How to Sharpen a Chef Knife Properly

Mar 10th 2023 - Team

How to Sharpen a Chef Knife Properly

A knife that isn't sharp is dangerous. You are much more likely to cut yourself by accident with a dull knife than with a sharp one. It takes more force and effort to cut through something with a dull knife. Contrarily, a sharp knife requires far less pressure to make a clean cut through whatever it is you're trying to cut.

How to Sharpen a Chef Knife

You can sharpen your Chef Knife Using these Methods, with different types of sharpeners:

  • Using a Tabletop Sharpener
  • Using an Electric Knife Sharpeners
  • Using Whetstones
  • Using a Knife Sharpening Steel

Winco KFP-100

Tabletop Sharpeners

Portable tabletop sharpeners, often known as "V sharpeners" or "pull-through sharpeners," are the most convenient and widely used type of knife sharpener. These handy gadgets are small, flat, and designed to fit on a table or countertop; they have a handle on one side and two or three narrow slots on the other for inserting a knife blade. Inside the slots are two abrasive surfaces with contrasting grits (how large or small the abrasive pieces are). A fresh edge is created by positioning these two parts in a 'V' formation and pulling metal from the blade on either side. The granularity of the sharpener gradually increases from coarse to fine as you move along the slots. Pretty much like sandpaper.

This method is not as exact as using a whetstone, but it will get the job done if you need to sharpen a knife fast or don't have access to one. The biggest disadvantage of this simple method is that a desktop sharpener removes somewhat more material off the edge of the blade with each sharpening than more precise ways do. This can cause your knife to dull faster and wear out sooner. Since this method doesn't require sharpening as frequently, it may be preferable for those who don't regularly use their knives for extended periods of time.

Mercer M10200

Method 1: Sharpen a Knife with a Tabletop Sharpener

Step 1: Hone the Knife

Start by sharpening your knife on honing steel, then use a countertop sharpener. If you omit this step, the blade might not be properly aligned. Imagine cutting your bangs without first combing them through; you'd wind up with crooked bangs when you finally got around to combing them out if you did that.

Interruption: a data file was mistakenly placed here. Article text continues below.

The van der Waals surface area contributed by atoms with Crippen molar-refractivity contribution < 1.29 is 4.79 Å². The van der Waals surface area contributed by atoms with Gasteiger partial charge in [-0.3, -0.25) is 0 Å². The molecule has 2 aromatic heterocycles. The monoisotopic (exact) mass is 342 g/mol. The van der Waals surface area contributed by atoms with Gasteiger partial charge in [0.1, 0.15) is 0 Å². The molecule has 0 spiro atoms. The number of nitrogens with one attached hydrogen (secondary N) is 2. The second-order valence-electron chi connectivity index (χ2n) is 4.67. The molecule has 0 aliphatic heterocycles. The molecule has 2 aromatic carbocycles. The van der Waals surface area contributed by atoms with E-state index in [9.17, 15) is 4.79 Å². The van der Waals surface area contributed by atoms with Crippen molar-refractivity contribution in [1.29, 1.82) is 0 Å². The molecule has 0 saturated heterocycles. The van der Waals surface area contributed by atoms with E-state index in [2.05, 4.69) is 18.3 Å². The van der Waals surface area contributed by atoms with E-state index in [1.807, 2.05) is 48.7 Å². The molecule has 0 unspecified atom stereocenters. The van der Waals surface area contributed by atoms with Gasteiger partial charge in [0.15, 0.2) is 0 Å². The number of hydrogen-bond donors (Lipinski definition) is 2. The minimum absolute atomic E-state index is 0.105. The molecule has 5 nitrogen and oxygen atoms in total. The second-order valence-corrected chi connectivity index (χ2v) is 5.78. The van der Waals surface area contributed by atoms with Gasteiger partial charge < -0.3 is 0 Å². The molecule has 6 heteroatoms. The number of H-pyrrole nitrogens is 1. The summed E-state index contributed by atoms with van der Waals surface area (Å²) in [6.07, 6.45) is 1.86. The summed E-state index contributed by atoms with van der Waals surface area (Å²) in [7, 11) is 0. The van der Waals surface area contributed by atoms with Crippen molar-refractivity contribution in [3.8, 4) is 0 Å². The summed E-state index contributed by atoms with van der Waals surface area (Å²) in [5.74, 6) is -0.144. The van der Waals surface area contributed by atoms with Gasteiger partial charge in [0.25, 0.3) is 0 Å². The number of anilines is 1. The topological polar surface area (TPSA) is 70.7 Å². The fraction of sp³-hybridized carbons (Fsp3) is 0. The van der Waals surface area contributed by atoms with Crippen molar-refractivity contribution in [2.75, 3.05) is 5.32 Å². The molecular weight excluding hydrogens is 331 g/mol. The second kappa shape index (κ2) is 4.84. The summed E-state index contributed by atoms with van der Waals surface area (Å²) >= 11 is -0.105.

Step 2: Place the knife where you want it and pull it through the sharpener

After sharpening your knife, place the sharpener on a flat surface and hold the handle with your non-dominant hand.

Hold the knife firmly in your dominant hand. Then, starting at the base of the blade, insert the knife into the slit and quickly draw it through the slit towards yourself, working from coarsest to finest grit. In order to have a nice, sharp edge all the way through, the blade must be inserted into the slit from tip to base.

Step 3: Repeat The Process

You should go through this process three to four times with the coarse grit and five to six times with the finer grit.

Step 4: Clean the Blade

After you're through, clean your blade with a moist cloth. Let it dry completely. The metal shavings left on the towel after using a knife sharpener are quite natural.

Step 5: Hone It Again

Make one final pass on the blade to sharpen it, then you are ready.

Method 2: Sharpen a Knife with an Electric Knife Sharpener

Operating these machines is straightforward. Electric sharpeners use motorized wheels with abrasives. These rotate against the blade. Make sure to adhere to the manufacturer's instructions.

  • Step 1: You'll need to power on the sharpener while holding the knife securely but firmly. You won't even need to exert much force, as the machine will handle everything for you.
  • Step 2: Gently and slowly draw the blade through the corresponding slots.
  • Step 3: sharpen both sides of your knife by switching to a different side each time.

Waring WKS800

Advantages of Using an Electric Knife Sharpener

  • The spring-loaded guides restrict the knife's motion, keeping the full cutting edge in contact with the abrasive at all times.
  • If you start with the aggressive first slot, you can quickly take a Western knife with a 20-degree edge and bring it down to a 15-degree edge.
  • The blades in the sharpener's numerous grinding slots are of varying coarseness, allowing you to customize the level of sharpening.

Disadvantages of Using an Electric Knife Sharpener

  • The sharpener cannot be used on knives with a full bolster since doing so would distort the blade's form.
  • Very costly, in comparison.